The resulting biosensor 84 can be relatively small, having dimensions of several centimeters in width and length, and several millimeters in thickness.
FIG. 13 depicts a four channel carbohydrate sensor that utilizes a fifth reference channel. The depicted sensor, generally 122, has five separate carbohydrate sensor units 124, 126, 128, 130, 132, not unlike the sensor units of FIGS. 10-12, stacked upon one another to form a single sensor 122. Each such separate sensor unit has, positioned adjacent and in fluid communication with one another, an ATP-matrix section 134, a kinase matrix section 136, a consumase gradient section 138, a luciferin-luciferase section 140, and thereafter reading windows 142. The reading window may have a lens or light transmission device to aid the observer in viewing the light produced in the luciferin-luciferase section 140 and displayed in the reading window end 142.
In the depicted embodiment, the top most sensor unit 124 is configured to determine the concentration of glucose (e.g. in milligrams per deciliter) in a liquid sample which is applied to a sample contact end 144. A reference concentration scale 146 for reading the concentration is provided, preferably associated with the sensor's housing for easy reading by an observer. The next lower sensor unit 126 is configured to determine the concentration of fructose. The next lower sensor unit 128 is configured to determine the concentration of galactose. The next lower sensor unit 130 is configured to determine the concentration of lactose. The bottommost sensor unit 132 is a reference standard, used to ensure that the device is operating properly.
In one embodiment (not shown), the channels are also stacked, but more as a laminate so as to expose several windows on the top surface and simultaneously on a single plane of the sensor.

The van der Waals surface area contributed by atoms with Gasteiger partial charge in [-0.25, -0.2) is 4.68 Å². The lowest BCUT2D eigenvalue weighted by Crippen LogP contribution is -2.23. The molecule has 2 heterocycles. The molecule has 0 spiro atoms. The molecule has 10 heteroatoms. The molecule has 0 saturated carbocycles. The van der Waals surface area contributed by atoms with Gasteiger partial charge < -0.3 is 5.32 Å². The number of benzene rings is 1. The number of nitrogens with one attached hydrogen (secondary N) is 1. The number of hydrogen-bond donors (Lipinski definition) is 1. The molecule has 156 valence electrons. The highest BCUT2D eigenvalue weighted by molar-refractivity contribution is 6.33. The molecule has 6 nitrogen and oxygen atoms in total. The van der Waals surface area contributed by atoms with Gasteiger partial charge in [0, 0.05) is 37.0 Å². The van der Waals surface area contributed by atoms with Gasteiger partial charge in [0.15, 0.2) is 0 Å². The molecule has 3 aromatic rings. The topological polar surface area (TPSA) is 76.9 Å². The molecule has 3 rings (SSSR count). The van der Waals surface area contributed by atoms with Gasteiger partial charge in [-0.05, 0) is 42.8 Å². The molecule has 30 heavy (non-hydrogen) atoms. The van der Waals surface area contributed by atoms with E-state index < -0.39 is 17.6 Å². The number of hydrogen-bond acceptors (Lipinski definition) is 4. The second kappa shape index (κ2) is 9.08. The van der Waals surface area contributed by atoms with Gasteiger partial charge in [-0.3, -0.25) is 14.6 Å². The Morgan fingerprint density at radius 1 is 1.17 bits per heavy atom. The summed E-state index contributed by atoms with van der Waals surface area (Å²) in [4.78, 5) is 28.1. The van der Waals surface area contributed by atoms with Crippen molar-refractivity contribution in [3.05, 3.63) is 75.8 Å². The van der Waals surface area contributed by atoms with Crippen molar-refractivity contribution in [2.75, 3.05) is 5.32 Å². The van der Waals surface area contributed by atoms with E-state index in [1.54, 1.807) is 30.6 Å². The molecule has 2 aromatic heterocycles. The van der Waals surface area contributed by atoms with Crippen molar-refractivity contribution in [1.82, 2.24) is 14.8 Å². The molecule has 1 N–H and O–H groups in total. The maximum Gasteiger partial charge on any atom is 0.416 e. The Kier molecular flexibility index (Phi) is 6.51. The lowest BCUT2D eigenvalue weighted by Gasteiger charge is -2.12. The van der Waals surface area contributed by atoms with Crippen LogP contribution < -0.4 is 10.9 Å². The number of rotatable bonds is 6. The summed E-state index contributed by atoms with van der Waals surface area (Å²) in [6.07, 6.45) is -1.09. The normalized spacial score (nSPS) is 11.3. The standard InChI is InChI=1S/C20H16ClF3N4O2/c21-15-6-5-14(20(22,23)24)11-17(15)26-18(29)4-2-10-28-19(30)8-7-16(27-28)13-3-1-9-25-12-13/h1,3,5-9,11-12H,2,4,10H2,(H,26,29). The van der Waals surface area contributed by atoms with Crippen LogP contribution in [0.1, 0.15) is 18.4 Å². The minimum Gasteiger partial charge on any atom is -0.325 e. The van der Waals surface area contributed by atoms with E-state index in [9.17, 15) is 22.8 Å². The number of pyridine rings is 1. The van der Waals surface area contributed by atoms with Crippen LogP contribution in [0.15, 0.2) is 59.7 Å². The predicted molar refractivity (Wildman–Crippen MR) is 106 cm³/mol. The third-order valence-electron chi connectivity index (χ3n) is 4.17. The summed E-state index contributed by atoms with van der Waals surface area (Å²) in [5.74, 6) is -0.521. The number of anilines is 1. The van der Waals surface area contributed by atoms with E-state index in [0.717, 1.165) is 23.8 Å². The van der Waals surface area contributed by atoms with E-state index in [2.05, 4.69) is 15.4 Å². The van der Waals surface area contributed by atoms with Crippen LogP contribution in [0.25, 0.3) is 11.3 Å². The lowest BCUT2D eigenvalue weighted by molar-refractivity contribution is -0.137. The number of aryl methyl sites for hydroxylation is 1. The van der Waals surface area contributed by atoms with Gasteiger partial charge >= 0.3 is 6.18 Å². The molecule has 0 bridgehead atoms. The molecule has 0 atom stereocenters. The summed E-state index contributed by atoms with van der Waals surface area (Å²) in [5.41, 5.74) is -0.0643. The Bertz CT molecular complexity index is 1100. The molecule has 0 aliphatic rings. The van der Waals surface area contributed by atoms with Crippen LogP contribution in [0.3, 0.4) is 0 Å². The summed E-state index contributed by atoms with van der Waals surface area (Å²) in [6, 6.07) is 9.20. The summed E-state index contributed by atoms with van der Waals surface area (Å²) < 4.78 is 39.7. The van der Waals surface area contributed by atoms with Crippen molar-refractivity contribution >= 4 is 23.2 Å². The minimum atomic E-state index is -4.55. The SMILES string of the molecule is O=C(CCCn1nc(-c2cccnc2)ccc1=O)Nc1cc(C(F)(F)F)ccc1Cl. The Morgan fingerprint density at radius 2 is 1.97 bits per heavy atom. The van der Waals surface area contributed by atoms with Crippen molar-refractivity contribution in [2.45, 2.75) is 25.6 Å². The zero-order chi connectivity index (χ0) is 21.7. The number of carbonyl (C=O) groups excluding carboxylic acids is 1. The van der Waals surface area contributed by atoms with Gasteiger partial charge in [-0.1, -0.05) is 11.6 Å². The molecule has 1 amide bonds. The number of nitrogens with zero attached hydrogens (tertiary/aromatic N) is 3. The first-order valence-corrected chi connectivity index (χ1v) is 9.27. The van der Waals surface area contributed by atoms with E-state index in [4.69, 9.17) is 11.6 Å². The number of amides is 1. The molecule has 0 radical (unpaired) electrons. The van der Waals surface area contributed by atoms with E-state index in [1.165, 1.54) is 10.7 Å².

A number of other variables in the analysis and optimization include the actual sample size to be delivered, the rate of wicking, the diffusion of the appropriate substrates into the two gels, and the specific time or times when the luminescence should be observed by the user. It should also be noted that several zones or domains may be integrated together. For example, the reference ATP zone may possibly be superimposed or combined with the kinase zone.
It is important to note that the spatially sensitive ATP sensing system is also adaptable to the bacterial luciferase, NADH, or NADPH system (14, 16, 17) and to a variety of chemiluminescent systems (4, 6). It is also important to note that, the other 30 plus different bioluminescent systems identified so far in nature have not been studied nearly as well as the firefly and bioluminescent marine bacteria systems (with the possible exception of calcium monitoring based on aequorin and related photoproteins). It has been estimated that there are at least 30 and may indeed be several hundred different, unique, bioluminescent systems involving different luciferases, luciferins and co-factors (1,14). It is conceivable that some fraction of these systems could be employed in the manner disclosed here to be effective biosensors for many of the biochemicals linked to ATP, NADH and NAD(P)H transformations.
The following references are incorporated herein by this reference:
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2. J. Lee, “Bioluminescence: Biochemistry for Fun and Profit,” in D. P. Valenzeno, ed., Photobiological Techniques, Plenum, 1991, pp. 297-321.
3. C.-Y. Wang, S. Hitz, J. D. Andrade, and R. J. Stewart, “Specific Immobilization of Firefly Luciferase through a Biotin Carboxyl Carrier Protein Domain”, Anal.Biochem., (submitted 1996).
4. I. Bronstein and A. Sparks, “. . . Enzyme Immunoassays With Chemilum . . . ,” in R. M. Nakamura, et al., eds., Immunochemical Assays and Biosensor Technology, Amer. Soc. Microbiol., 1992. pp. 229-250.